Turkey Probes Lawmaker After Mass Brawl Exposes Rift Over Syria

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An exchange of barbs over the war in Syria touched off a brawl in Turkey’s parliament and prompted prosecutors to start preparing an indictment against an opposition lawmaker for insulting President Recep Tayyip Erdogan.

Fistfights broke out late Wednesday when Engin Ozkoc, a lawmaker from the main opposition Republican People’s Party, or CHP, called Erdogan “dishonest.” Insulting the president or other public officials is a crime in Turkey.

The latest round of recriminations began in retaliation for similar accusations made by Erdogan against CHP leader Kemal Kilicdaroglu over the killing of Turkish soldiers in neighboring Syria. The president has accused Kilicdaroglu of siding with Syrian President Bashar al-Assad after the CHP leader urged a political solution to avoid casualties.

Dozens of Turkish soldiers have died in Syria in recent days, including in an air strike last month that inflicted the biggest single-day loss of Turkish troops for decades.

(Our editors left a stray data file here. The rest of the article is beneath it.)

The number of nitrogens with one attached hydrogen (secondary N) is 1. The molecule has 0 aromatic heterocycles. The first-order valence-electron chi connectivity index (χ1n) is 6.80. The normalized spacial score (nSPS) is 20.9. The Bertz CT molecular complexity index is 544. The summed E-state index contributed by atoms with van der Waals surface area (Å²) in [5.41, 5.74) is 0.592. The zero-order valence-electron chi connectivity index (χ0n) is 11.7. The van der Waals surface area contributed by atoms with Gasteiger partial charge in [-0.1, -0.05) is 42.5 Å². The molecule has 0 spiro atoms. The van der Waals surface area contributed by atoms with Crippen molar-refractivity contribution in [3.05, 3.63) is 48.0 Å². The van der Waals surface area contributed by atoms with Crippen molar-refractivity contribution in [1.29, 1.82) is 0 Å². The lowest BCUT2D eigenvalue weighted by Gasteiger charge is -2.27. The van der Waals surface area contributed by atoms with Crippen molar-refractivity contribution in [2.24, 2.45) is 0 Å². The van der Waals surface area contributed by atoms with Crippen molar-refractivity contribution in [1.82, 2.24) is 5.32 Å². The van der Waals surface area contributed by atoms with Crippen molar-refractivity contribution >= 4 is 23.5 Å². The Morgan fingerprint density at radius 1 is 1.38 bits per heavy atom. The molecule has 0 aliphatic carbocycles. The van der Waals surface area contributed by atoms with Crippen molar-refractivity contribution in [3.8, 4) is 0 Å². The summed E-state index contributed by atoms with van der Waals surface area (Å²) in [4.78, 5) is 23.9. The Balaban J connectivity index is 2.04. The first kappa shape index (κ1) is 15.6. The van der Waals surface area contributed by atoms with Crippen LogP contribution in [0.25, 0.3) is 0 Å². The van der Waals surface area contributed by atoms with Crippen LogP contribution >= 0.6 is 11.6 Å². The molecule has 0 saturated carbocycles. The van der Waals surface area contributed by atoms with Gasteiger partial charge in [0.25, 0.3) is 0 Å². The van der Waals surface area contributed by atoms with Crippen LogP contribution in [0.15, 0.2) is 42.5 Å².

Justice Minister Abdulhamit Gul said on Twitter that “we will immediately send the indictment prepared by the prosecutor’s office in Ankara to parliament,” a step needed to lift the lawmaker’s immunity and pave the way for his prosecution. Erdogan also filed a slander case against Ozkoc, demanding 1 million liras ($165,000) in compensation, state-run TRT television reported Thursday.

“Engin Ozkoc will see that there is an answer in the law for what he has done,” Gul said.

Putin, Erdogan Seek to Mend Ties at High-Stakes Syria Summit

Turkey is locked in a fierce battle to halt a Russian-backed Syrian government offensive in Idlib province, the country’s last opposition stronghold, to counter what it fears could trigger another exodus of refugees.

Turkey has refused a Russian proposal to move its military outposts to the north of Idlib and massed more troops in the province. Erdogan was scheduled to travel to Moscow on Thursday for talks with Russian President Vladimir Putin to try to patch up their fraying partnership over the Syrian war.

Public support for the army is running high in Turkey, emboldening authorities to tolerate little dissent over the operations in Syria. Erdogan has said the soldiers will take their place at “the hill of martyrs.”

Kilicdaroglu accused Erdogan of putting the army in harm’s way to pursue his own policies in Syria, where Turkey has been backing rebels against Assad since the beginning of the civil war.

Kilicdaroglu said when his party comes to power, “the hill of martyrs will be empty.”

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